Thursday

17th Oct 2019

Tech companies eye opportunities in refugee crisis

  • The EU commission wants to start fingerprinting asylum seeker children as young as six. (Photo: UNHCR/O.Laban-Mattei)

Tech company IBM is seeking to deploy self-learning machines to help in the asylum decision-making process.

The company will start testing the feasibility of its so-called cognitive computing technology next week in the hope of reducing asylum backlogs and speeding up applications for people seeking international protection.

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The tests will be carried out internally with a focus on Syria.

The UK and one other EU state government have already expressed interest should the technology prove useful, an IBM employee working on the programme told this website.

Isabella Chiodi, vice president of EU sales at IBM, on Thursday (26 May) said their system is able to understand "natural language", generate and evaluate a hypothesis, and adapts and learns from training and interaction.

Chiodi said the role of the technology is to make border guards and case workers "better investigators". She said it would also "help profile" people asking for international protection.

IBM announced the upcoming test at a conference in Brussels on security, migration and borders.

The firm was a co-sponsor of the event. Speakers included the head of the EU police agency, Europol, and the deputy executive director of the EU border agency, Frontex, as well as senior officials from the European Commission's internal affairs department.

An participant, who could not be named because of the Chatham House rule, said IBM's self-learning system would not replace the case worker but instead help speed up the process.

"It takes too long to train people to respond instantly and the backlog builds up and then the backlog generates its own volume of work," the person said.

The move signals a broader industry push that is seeking to capitalise on a refugee and migration crisis that saw over 1.4 million people ask for asylum last year.

The inflow has strained asylum application systems.

Last November, Sweden was handling up to 10,000 asylum seekers per week. Those figures have now trickled down to around 500 following intensified border control checks.

The EU commission, also last November, projected some 1.5 million people would attempt to enter the EU this year.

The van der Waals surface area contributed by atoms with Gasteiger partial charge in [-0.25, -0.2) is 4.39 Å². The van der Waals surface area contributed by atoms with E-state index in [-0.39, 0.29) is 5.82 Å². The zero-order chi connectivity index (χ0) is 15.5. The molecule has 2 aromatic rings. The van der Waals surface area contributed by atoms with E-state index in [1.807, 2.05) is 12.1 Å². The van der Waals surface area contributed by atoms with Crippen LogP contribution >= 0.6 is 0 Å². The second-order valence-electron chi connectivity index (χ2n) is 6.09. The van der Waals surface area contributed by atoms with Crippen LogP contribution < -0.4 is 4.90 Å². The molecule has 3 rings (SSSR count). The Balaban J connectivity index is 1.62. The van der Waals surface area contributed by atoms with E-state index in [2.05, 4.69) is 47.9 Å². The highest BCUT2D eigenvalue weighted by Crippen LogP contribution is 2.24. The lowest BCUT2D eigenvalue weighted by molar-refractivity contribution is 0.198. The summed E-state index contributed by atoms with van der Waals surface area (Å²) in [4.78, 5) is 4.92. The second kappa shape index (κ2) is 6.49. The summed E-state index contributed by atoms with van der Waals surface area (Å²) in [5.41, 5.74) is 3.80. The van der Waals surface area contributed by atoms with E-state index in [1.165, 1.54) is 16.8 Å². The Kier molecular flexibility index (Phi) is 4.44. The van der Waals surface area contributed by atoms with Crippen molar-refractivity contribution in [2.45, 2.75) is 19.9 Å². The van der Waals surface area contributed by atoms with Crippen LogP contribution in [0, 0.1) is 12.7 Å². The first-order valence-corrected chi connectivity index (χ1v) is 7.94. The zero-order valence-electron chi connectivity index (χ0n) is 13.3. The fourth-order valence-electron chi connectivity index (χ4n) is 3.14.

But recent border closures along the Western Balkans and a migrant swap deal with Turkey have seen a sharp drop in arrivals in Greece since April.

More are now ending up in Italy after disembarking from Libya.

Another company, French-based Coppernic, is test-piloting a handheld device in France, Germany and Spain that will allow police and border guards to verify people's ID.

The company's business development director said the device could be used at so-called hotspots, zones where arriving migrants are taken for registration and fingerprinting.

"Mobile things, related to fingerprints, the technology is there to assist you in securing your border controls," he said.

Coppernic was also a sponsor of the event, along with three other big firms.

Fingerprints, face scans, and data bases

Officials, speaking at the conference but who cannot be named or have their work places disclosed, said there is a need to gather more biometric data and for a broad integration of existing database systems in general.

"We need a one for all check in all the databases, where we can have an integrated search of the databases," said the official.

The EU commission, for its part, recently proposed to start fingerprinting children as young as six. The data, along with their facial imagery, would be stored in the asylum Eurodac database.

The plan is to expand the Eurodac database to now include anyone who has no legal right to remain in the EU.

Other moves also being made to include a new fingerprint search function in the Schengen Information System (SIS) by sometime next year.

Later this year, the EU commission plans to unveil its new "Smart Borders" package. The proposal will include a so-called Entry-Exit System to track anyone who is not an EU national. The plan is to have it up and running by 2020.

Another official said more initiatives, like Smart Borders, will be rolled out in the near future.

"We will shape the technology landscape," he said.

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Opinion

Europe's refugee policy is test of its true 'way of life'

As ex-national leaders, we know it's not easy to withstand public pressures and put collective interests ahead of domestic concerns. But without strong institutional leadership, EU values themselves risk ringing hollow, not least to those seeking protection on Europe's shores.

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